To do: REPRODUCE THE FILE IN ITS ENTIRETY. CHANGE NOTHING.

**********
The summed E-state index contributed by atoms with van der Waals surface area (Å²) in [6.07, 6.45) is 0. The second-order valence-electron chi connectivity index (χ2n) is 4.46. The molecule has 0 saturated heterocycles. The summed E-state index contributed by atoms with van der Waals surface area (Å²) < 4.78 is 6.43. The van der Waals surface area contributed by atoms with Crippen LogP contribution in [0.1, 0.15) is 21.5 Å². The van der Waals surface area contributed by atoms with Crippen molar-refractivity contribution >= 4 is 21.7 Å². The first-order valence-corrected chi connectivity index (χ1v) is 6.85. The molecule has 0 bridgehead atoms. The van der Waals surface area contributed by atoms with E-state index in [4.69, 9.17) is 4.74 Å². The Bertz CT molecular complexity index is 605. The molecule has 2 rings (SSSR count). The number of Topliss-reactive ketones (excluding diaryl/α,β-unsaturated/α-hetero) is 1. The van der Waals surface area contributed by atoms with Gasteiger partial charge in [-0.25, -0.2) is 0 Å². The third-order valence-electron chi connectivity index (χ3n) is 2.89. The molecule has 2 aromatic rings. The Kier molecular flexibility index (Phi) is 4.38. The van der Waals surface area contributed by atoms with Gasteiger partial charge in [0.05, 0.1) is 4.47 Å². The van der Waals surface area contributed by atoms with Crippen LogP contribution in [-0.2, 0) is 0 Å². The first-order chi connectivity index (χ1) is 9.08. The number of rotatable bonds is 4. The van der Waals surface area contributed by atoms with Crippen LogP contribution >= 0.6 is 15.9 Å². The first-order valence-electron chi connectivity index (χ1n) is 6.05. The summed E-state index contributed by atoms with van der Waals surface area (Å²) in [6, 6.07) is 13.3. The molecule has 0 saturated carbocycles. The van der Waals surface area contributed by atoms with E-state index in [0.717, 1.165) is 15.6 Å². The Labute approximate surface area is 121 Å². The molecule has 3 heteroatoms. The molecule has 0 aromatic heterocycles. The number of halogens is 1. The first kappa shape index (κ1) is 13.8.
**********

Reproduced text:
The summed E-state index contributed by atoms with van der Waals surface area (Å²) in [6.07, 6.45) is 0. The second-order valence-electron chi connectivity index (χ2n) is 4.46. The molecule has 0 saturated heterocycles. The summed E-state index contributed by atoms with van der Waals surface area (Å²) < 4.78 is 6.43. The van der Waals surface area contributed by atoms with Crippen LogP contribution in [0.1, 0.15) is 21.5 Å². The van der Waals surface area contributed by atoms with Crippen molar-refractivity contribution >= 4 is 21.7 Å². The first-order valence-corrected chi connectivity index (χ1v) is 6.85. The molecule has 0 bridgehead atoms. The van der Waals surface area contributed by atoms with E-state index in [4.69, 9.17) is 4.74 Å². The Bertz CT molecular complexity index is 605. The molecule has 2 rings (SSSR count). The number of Topliss-reactive ketones (excluding diaryl/α,β-unsaturated/α-hetero) is 1. The van der Waals surface area contributed by atoms with Gasteiger partial charge in [-0.25, -0.2) is 0 Å². The third-order valence-electron chi connectivity index (χ3n) is 2.89. The molecule has 2 aromatic rings. The Kier molecular flexibility index (Phi) is 4.38. The van der Waals surface area contributed by atoms with Gasteiger partial charge in [0.05, 0.1) is 4.47 Å². The van der Waals surface area contributed by atoms with Crippen LogP contribution in [-0.2, 0) is 0 Å². The first-order chi connectivity index (χ1) is 9.08. The number of rotatable bonds is 4. The van der Waals surface area contributed by atoms with Crippen LogP contribution >= 0.6 is 15.9 Å². The first-order valence-electron chi connectivity index (χ1n) is 6.05. The summed E-state index contributed by atoms with van der Waals surface area (Å²) in [6, 6.07) is 13.3. The molecule has 0 saturated carbocycles. The van der Waals surface area contributed by atoms with E-state index in [0.717, 1.165) is 15.6 Å². The Labute approximate surface area is 121 Å². The molecule has 3 heteroatoms. The molecule has 0 aromatic heterocycles. The number of halogens is 1. The first kappa shape index (κ1) is 13.8.